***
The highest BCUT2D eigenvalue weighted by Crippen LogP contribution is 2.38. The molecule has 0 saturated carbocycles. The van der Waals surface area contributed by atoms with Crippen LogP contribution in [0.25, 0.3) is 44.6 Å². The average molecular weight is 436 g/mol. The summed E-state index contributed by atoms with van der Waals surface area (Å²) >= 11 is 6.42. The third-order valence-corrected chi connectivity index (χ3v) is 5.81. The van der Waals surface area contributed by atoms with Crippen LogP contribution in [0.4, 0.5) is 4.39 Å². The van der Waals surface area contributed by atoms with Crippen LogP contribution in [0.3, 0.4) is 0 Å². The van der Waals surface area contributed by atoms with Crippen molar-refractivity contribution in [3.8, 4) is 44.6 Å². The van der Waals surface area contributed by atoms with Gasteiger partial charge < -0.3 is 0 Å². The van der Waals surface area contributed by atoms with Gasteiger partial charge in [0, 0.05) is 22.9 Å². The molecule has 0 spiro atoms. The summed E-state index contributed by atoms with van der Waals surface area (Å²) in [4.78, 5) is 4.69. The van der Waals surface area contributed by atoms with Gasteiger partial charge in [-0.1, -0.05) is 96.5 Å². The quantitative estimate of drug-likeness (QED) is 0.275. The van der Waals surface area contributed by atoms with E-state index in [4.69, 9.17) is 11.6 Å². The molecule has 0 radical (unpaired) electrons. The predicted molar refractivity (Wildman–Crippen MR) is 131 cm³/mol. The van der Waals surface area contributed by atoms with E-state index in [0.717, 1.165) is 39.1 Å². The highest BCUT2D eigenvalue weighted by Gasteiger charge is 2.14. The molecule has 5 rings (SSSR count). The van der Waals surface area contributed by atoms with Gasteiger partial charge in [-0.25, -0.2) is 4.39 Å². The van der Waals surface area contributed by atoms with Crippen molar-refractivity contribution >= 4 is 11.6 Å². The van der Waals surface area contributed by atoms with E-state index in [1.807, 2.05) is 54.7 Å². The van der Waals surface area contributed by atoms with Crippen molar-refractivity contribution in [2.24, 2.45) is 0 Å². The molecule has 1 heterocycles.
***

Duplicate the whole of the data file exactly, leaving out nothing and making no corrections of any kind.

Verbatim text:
The highest BCUT2D eigenvalue weighted by Crippen LogP contribution is 2.38. The molecule has 0 saturated carbocycles. The van der Waals surface area contributed by atoms with Crippen LogP contribution in [0.25, 0.3) is 44.6 Å². The average molecular weight is 436 g/mol. The summed E-state index contributed by atoms with van der Waals surface area (Å²) >= 11 is 6.42. The third-order valence-corrected chi connectivity index (χ3v) is 5.81. The van der Waals surface area contributed by atoms with Crippen LogP contribution in [0.4, 0.5) is 4.39 Å². The van der Waals surface area contributed by atoms with Crippen LogP contribution in [0.3, 0.4) is 0 Å². The van der Waals surface area contributed by atoms with Crippen molar-refractivity contribution in [3.8, 4) is 44.6 Å². The van der Waals surface area contributed by atoms with Gasteiger partial charge < -0.3 is 0 Å². The van der Waals surface area contributed by atoms with Gasteiger partial charge in [0, 0.05) is 22.9 Å². The molecule has 0 spiro atoms. The summed E-state index contributed by atoms with van der Waals surface area (Å²) in [4.78, 5) is 4.69. The van der Waals surface area contributed by atoms with Gasteiger partial charge in [-0.1, -0.05) is 96.5 Å². The quantitative estimate of drug-likeness (QED) is 0.275. The van der Waals surface area contributed by atoms with E-state index in [4.69, 9.17) is 11.6 Å². The molecule has 0 radical (unpaired) electrons. The predicted molar refractivity (Wildman–Crippen MR) is 131 cm³/mol. The van der Waals surface area contributed by atoms with E-state index in [0.717, 1.165) is 39.1 Å². The highest BCUT2D eigenvalue weighted by Gasteiger charge is 2.14. The molecule has 5 rings (SSSR count). The van der Waals surface area contributed by atoms with Gasteiger partial charge in [-0.25, -0.2) is 4.39 Å². The van der Waals surface area contributed by atoms with Crippen molar-refractivity contribution >= 4 is 11.6 Å². The van der Waals surface area contributed by atoms with E-state index in [1.807, 2.05) is 54.7 Å². The van der Waals surface area contributed by atoms with Crippen molar-refractivity contribution in [2.24, 2.45) is 0 Å². The molecule has 1 heterocycles.